Seasons and the ‘other’ Park View re-visited

Dusty Miller



I RE-VISITED the “other” Park View recently.


New owners of the former prize-winning Sherrol’s in the Park, in Harare Ga

rdens, re-named it Park View Restaurant, but not 300 metres away is the Park View Brasserie, the Monomotapa’s buffet. Different!


The problem with buffets is you are never sure whether 30 or 300 customers will turn up and, to cater for either eventuality, there is need for lateral thinking and split second decision-making.


The Monomatapa version was in need of that when I went on an incredibly busy Monday lunch.


Hungry attendees from two large conferences, plus (can you believe it?) overseas tour operators and more than a few “walk-in” clients queued impatiently for lunch.


Now, if I were designing a buffet, soup and starters would be nearest the entry door, then salads, then main course/carvery, then pudding and cheese. That is logical and common sense, but, candidly, common sense ain’t so common in this part of the world!


Soup is at the furthest point of the buffet. Both looked good, but I prefer minestrone to mushroom. It was tasty; chock full of vegetables in bigger chunks than usual with croutons, Parmesan, rolls (but margarine, not butter.)


Mono’s assistant food and beverage manager Alvin Mlambo joined me for the $5 000 lunch. A youthful 26, he trained at Bulawayo’s Hotel School and impressed me with sincere passion for the hospitality industry.


But even a middle-ranking staff member can’t throw his weight around and “push in” to a queue of folk anxious to eat and get back to talkfests.


I hate queuing and didn’t want to do it twice, so salads: smoked chicken, pickled fish, ham, coleslaw, grated carrots, apple and potato, rice, pickles, chutneys etc were in my left hand while I chose main course with my right.


It looked and smelt nice; fish kebabs, chunky chicken, more rice, spaghetti in a rich tomato sauce, sautéed potatoes, lots of different vegetables and the piece de resistance, a handsome beef joint expertly sliced. This was served as ordered: gorchaed, well done, medium, rare, bloodily rare…or “Just wipe its bum and cut me a chunk, china.”


I had Pilsener, Alviñ a Tsanga Special: a non-alcoholic cocktail created in-hotel and looking too good to drink, combining ginger beer, cream soda and Mazoe orange slices of green and red apple, orange, lime and lemon, artistically arranged around the rim, filled with crushed ice and topped with a lime green parasol. It could be excellent with a jigger or two of gin!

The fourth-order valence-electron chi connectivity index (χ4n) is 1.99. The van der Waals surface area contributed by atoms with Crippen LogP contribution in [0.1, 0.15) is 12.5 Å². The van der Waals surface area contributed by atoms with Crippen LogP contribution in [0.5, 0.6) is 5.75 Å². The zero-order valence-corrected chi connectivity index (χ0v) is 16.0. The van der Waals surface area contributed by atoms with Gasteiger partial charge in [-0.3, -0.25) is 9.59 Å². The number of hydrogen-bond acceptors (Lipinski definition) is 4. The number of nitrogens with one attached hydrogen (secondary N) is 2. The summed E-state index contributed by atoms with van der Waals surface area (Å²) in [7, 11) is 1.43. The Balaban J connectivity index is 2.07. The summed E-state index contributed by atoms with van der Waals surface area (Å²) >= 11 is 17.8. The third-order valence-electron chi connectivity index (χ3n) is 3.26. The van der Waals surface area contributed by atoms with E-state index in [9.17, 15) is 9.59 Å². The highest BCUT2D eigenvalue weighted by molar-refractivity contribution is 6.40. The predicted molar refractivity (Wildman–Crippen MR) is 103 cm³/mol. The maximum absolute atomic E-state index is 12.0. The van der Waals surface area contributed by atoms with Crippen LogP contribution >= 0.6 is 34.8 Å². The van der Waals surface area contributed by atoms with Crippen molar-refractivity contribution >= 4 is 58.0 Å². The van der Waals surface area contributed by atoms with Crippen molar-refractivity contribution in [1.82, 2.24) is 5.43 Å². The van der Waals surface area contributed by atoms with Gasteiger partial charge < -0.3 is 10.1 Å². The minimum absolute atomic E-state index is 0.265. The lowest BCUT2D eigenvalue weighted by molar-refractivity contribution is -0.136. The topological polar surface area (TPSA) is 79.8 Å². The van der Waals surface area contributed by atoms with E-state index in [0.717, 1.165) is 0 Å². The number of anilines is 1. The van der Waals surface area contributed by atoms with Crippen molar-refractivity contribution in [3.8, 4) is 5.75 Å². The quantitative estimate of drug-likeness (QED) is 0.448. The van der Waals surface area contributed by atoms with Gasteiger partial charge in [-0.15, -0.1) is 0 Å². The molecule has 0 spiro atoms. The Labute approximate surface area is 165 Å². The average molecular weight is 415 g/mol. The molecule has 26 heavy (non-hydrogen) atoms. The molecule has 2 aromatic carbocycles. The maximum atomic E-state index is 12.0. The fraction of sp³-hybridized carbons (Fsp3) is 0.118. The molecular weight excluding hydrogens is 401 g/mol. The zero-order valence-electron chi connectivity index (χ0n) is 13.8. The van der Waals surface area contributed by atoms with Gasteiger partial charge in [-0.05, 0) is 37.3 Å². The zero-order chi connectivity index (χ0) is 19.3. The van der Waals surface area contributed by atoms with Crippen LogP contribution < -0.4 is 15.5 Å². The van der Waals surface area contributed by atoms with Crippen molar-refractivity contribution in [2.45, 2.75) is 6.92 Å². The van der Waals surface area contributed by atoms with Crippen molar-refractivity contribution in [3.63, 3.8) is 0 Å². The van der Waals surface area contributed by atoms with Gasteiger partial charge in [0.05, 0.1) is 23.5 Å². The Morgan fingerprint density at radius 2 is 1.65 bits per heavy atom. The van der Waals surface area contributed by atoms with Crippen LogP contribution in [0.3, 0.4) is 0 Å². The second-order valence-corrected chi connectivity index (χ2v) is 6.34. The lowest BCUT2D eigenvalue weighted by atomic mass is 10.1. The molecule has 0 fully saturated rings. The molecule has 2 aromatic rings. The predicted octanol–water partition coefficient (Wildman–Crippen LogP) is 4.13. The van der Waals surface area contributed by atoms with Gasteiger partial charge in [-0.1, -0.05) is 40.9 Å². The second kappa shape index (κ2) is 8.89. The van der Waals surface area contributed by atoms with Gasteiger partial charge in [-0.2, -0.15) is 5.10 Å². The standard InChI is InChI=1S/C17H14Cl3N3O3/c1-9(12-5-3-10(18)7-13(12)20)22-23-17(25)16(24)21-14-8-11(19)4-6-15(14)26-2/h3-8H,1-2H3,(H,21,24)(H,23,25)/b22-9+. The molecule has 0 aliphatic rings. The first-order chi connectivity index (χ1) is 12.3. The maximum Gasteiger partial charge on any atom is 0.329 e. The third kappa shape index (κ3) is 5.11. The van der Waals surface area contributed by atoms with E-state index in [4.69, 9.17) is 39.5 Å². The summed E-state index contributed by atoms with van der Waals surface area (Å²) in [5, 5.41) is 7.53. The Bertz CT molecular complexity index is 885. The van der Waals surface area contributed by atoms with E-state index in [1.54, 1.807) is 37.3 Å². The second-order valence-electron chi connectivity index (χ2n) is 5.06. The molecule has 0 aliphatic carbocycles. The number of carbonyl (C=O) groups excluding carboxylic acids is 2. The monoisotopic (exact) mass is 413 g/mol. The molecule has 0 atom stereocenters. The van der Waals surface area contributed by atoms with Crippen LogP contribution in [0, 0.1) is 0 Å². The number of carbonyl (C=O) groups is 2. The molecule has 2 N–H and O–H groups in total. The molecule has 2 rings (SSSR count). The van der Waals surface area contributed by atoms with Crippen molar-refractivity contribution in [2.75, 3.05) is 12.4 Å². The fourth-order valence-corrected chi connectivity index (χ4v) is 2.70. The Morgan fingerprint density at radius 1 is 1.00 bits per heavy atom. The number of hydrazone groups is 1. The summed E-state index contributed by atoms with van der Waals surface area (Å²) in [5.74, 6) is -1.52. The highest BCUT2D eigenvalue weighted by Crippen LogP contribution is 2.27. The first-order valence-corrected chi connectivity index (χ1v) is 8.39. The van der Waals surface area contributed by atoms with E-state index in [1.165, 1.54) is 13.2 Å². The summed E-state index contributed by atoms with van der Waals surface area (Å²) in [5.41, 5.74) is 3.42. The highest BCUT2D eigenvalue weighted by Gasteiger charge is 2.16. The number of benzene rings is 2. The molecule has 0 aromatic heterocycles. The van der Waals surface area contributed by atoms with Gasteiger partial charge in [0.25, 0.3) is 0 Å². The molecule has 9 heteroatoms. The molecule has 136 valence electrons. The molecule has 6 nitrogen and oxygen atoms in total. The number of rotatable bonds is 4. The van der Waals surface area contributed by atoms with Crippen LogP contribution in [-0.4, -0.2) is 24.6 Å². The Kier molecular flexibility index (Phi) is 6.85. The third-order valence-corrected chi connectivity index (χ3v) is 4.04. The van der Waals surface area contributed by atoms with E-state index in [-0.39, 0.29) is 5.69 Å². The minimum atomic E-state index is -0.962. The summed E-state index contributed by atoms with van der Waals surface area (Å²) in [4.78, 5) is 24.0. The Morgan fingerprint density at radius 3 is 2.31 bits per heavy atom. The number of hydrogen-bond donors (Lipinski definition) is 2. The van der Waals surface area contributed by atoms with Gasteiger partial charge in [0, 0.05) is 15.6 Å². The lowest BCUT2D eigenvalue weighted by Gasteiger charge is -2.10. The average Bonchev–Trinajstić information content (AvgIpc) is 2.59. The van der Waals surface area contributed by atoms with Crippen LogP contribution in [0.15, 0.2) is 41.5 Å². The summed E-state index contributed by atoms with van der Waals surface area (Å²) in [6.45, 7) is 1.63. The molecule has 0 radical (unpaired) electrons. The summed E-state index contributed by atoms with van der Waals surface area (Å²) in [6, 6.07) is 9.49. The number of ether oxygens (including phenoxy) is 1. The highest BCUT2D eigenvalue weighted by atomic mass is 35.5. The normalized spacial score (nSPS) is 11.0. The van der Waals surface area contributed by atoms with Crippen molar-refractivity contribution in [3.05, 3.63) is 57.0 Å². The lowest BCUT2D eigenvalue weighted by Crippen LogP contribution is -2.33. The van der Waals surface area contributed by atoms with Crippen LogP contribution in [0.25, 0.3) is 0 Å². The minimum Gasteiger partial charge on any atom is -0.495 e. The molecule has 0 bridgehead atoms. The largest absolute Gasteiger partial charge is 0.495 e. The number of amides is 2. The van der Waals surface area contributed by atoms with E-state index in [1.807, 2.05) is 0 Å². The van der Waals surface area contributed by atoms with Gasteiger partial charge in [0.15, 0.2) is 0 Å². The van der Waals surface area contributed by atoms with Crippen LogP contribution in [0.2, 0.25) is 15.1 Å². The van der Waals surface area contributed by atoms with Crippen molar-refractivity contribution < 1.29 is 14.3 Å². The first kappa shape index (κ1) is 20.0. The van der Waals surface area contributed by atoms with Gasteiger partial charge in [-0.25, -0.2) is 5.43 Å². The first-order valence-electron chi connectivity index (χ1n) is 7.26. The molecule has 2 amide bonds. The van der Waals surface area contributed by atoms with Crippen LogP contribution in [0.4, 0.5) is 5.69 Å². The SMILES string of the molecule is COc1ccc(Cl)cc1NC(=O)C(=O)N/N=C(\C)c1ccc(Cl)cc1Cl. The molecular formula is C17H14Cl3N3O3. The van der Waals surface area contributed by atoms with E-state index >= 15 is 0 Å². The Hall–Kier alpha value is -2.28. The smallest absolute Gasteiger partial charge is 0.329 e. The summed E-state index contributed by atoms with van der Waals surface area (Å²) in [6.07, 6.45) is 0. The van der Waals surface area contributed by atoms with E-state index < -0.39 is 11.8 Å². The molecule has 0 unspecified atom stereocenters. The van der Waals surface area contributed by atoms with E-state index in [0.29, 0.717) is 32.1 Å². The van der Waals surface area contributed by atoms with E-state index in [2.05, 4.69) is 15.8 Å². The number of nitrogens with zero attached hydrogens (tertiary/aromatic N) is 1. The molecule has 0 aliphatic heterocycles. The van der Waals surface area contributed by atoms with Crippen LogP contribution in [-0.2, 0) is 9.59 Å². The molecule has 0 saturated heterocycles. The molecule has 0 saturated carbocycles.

I chose fresh fruit salad, crème caramel and ice-cream; too replete to try cheese and neither room nor time for coffee.


Some rattiness among diners at length of the queue, but it kept moving. I’m sure the buffet could be re-arranged to speed things up and why my no-smoking table was at a higher level than the smoking, apparently expecting Zimbabwean fuggy fag fumes to defy the laws of physics, defeats me.


Park View Brasserie, Monomatapa Hotel.


Next night I was at Seasons in Chisipite with Barbara the bubbly blonde barber exhausted after a long stint coiffeuring at least four Elvises and sundry other members of the cast of the eponymous Reps show and a mutual friend, Ivy Rees, back pro-tem from RSA.


Former Midlands entrepreneur Swiss-German born Urs Ettlin and his wife, Heidi, invited us to the palatial indoor/outdoor restaurant he built for his son, Gabriel, to run with partner, Ashleigh. From conceptualisation to opening took vast six months of thorough Teutonic planning.


The girls had scrumptious crumbed mushrooms, fried and served with tartar sauce, a dish easy to become nastily greasy, these were spot on at $2 050. My carpaccio of almost translucently thin sliced fillet with mozzarella and mustard mayonnaise, balsamic and olive oil was fabulous, at $2 450. Heidi had the $1 700 soup of the day, unusually, cream of lettuce. I found it intriguingly likeable; starters peak at $3 750 for prawn dishes, or mussel chowder.


This blue chip de luxe restaurant was totally packed on a Tuesday (traditionally a quiet night in Harare). There were well-heeled captains of industry, lots of bankers and a hen party of delightfully giggling girls: one due to marry a Zimbabwean cricketer. We were outdoors, but under a roof and close to a roaring log fire.


Main courses run from $4 200 to $8 000 for a mouthwatering presentation of whole sole in sauce Mornay, topped with cheese and mushrooms then grilled. Barbara and I had it and Ivy grilled prawns, $8 100. Main courses come with chips, rice or baked potatoes and superb fresh vegetables. We also shared a great Roquefort salad, $2 550.


In the past I have had the finest T-bones of my life at Seasons and a youngster at the next table attacked a rack of sweet and sour spare ribs which would have tasked Fred Flintstone’s appetite, both dishes were $5 650.


A really smooth Simonsig Pinotage (from Urs’ private cellar, but the Arniston Bay is $ 7 500 a bottle) shouldn’t really have gone with fish and shellfish, but did…and supremely well at that.


Puddings are $1 250 to $1 750. I had fresh fruit salad and a suggestion of lemon meringue cheesecake.


The restaurant’s competitors go in for a set dinner, now around $15 000. You could easily spend that at Seasons (and more) but you could also have a memorably good a la carte meal and change out of $10 000.


Seasons, 146 Enterprise Road, Highlands/Chisipite. Tel 443468/9.


dustym@zimind.co.zw